“There ain’t no such thing as a free lunch.” 

Nobel Prize-winning economist Milton Friedman used the expression so often that it has its own Wikipedia page and a popular acronym: TANSTAAFL!

“There ain’t no such thing as a free lunch” is a handy expression for an unavoidable economic principle, one that can be applied in countless ways. We acknowledge it with double-entry accounting, which employs two entries for every transaction, both debit and credit.

It means that when the monetary authorities print money, it is not free. It has a cost: the money will be worth less. (The Founders knew this, which is why they specified a currency system disciplined by gold and silver. As we are fond of saying, “They can’t print more gold!”)

If the central bank raises interest rates, it may benefit lenders and creditors, but it will cost borrowers. Many debtors will find themselves in trouble.

That is because TANSTAAFL. Spending is not free. Taxing is not free. Printing money is not a free lunch, either. Someone will pay. Nor is raising interest rates to offset all that money printing free. Someone will pay. 

Stated differently, the Fed has been expected to hike interest rates until the bill shows up. Until something breaks.

We’ve seen the first round of things breaking in the failure of banks like Silicon Valley, Signature, Credit Suisse, and First Republic, each having paid the price of higher rates. Now the damage is spreading with a train of corporate bankruptcies.

Here are a few snippets of recent bankruptcy news:

NYTimes, 5/18/23:  Corporate America Faces a Bankruptcy Boom

  • New data shows that 2023 is shaping up to be the biggest year for Chapter 11 filings in more than a decade.

Axios, 5/8/23:  Private equity’s looming bankruptcy boom

  • S&P Global Market Intelligence reported that 16 PE-backed U.S. companies filed for bankruptcy protection during the first 75 days of 2023.
  • If that pace were maintained, 2023 would be the top year for PE-backed bankruptcies since 2010.

ZeroHedge, 5/26/23:  US Corporations Are Filing for Bankruptcy at The Fastest Pace Since 2010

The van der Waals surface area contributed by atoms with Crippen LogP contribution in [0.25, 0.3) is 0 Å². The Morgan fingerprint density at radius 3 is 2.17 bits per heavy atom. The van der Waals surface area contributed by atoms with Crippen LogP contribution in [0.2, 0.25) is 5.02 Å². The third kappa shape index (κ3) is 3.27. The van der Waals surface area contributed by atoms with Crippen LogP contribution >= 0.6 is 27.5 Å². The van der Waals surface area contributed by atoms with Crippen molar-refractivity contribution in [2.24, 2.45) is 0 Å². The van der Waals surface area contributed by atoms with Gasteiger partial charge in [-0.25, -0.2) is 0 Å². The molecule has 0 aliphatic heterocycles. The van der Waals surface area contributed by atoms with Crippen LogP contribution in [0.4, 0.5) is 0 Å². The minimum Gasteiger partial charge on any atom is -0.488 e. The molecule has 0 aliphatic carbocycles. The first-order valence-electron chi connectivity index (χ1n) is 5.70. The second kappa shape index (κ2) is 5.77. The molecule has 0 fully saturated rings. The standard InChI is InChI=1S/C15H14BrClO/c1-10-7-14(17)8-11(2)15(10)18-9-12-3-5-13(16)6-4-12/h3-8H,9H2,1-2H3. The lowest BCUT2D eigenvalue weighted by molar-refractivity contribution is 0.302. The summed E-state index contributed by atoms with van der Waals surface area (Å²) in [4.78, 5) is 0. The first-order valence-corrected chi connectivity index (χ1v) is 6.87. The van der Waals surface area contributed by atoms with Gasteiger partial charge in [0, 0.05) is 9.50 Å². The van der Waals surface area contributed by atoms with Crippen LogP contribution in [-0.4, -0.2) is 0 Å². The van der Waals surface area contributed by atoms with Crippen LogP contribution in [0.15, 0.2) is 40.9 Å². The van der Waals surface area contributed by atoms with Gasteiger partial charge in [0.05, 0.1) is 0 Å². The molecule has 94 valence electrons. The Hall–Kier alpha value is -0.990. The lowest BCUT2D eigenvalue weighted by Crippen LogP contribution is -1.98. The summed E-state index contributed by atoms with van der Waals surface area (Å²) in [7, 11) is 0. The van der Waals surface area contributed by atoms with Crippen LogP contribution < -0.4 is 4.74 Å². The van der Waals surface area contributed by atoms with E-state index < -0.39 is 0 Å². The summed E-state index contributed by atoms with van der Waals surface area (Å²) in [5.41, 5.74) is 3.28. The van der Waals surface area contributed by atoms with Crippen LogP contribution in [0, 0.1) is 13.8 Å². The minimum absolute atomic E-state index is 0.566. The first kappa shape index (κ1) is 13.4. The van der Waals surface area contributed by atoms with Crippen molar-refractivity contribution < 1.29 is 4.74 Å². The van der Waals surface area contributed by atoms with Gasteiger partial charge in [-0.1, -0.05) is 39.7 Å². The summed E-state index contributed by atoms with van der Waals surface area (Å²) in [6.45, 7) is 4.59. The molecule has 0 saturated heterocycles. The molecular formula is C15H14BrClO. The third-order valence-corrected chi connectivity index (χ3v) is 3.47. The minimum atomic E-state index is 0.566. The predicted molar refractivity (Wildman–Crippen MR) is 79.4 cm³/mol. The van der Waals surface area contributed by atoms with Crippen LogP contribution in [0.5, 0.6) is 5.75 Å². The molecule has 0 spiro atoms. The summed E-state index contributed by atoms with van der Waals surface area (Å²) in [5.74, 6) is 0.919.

• One would not know it from looking at the S&P, which just hit a 2023 high, but there is a bit of a bankruptcy crisis sweeping the U.S. where companies are filing for bankruptcy at the fastest pace in 13 years, in a clear sign of a tightening credit squeeze as interest rates rise and financial markets have locked out all but the strongest borrowers.
  • The increase is most visible among large companies, where there were 236 bankruptcy filings in the first four months of this year, more than double 2022 levels and the fastest YTD pace since 2010, according to S&P Global Market Intelligence.

The trillions of dollars the Fed created in the years following the panic of 2008 were the apparent free lunch, the surging liquidity creating bubbles far and wide. Now the leveraged economy is facing the bills, showing up first in banks and now in corporate bankruptcies. 

It turns out the lunch was not free. There ain’t no such thing, which brings us to the United States, the world’s biggest debtor, and the world’s biggest debt bubble. If Washingtonians thought they could run the debt up to today’s ceiling of $31.4 trillion, perhaps they could be excused because Fed interest rate suppression allowed that debt to accumulate under some of the lowest interest rates in history.

No longer. Now the interest component of the national debt is spiking. Here is but one metric that makes it clear that the national debt is no free lunch: Interest expense as a percentage of tax revenue has exploded. In the first quarter of 2022, interest expenses ate up 19.3% of tax revenue. In the first quarter of this year, interest devoured 32.9% of tax revenue.

Please re-read the preceding sentences in bold. 

The proposed Biden-McCarthy debt ceiling suspension still must work its way through the House and Senate. Changes are likely along the way. But regardless of whether discretionary spending is capped, or the debt rises by another $4 trillion, as some opponents insist, the bill can’t control the interest the government must pay on its debt. That is controlled by the market. And it is going higher. 

It is catch-up time. A lot of free lunch bills are coming due—bills that will be paid by dollar holders. During this reckoning, we think it makes sense to protect your wealth, your family, and your retirement with gold.

If you’re interested in investing in precious metals, let us provide you with a free one-on-one consultation.

Red Rock Disclaimer

The opinions, beliefs, and viewpoints expressed in this article do not necessarily reflect the opinions, beliefs, and viewpoints of Red Rock Secured LLC or the official policies of Red Rock Secured LLC. Red Rock Secured LLC is not a financial advisor, is not licensed to provide investment or tax advice, and neither provides investment nor financial advice. Red Rock is a product specialist that can help evaluate your precious metals purchase options.

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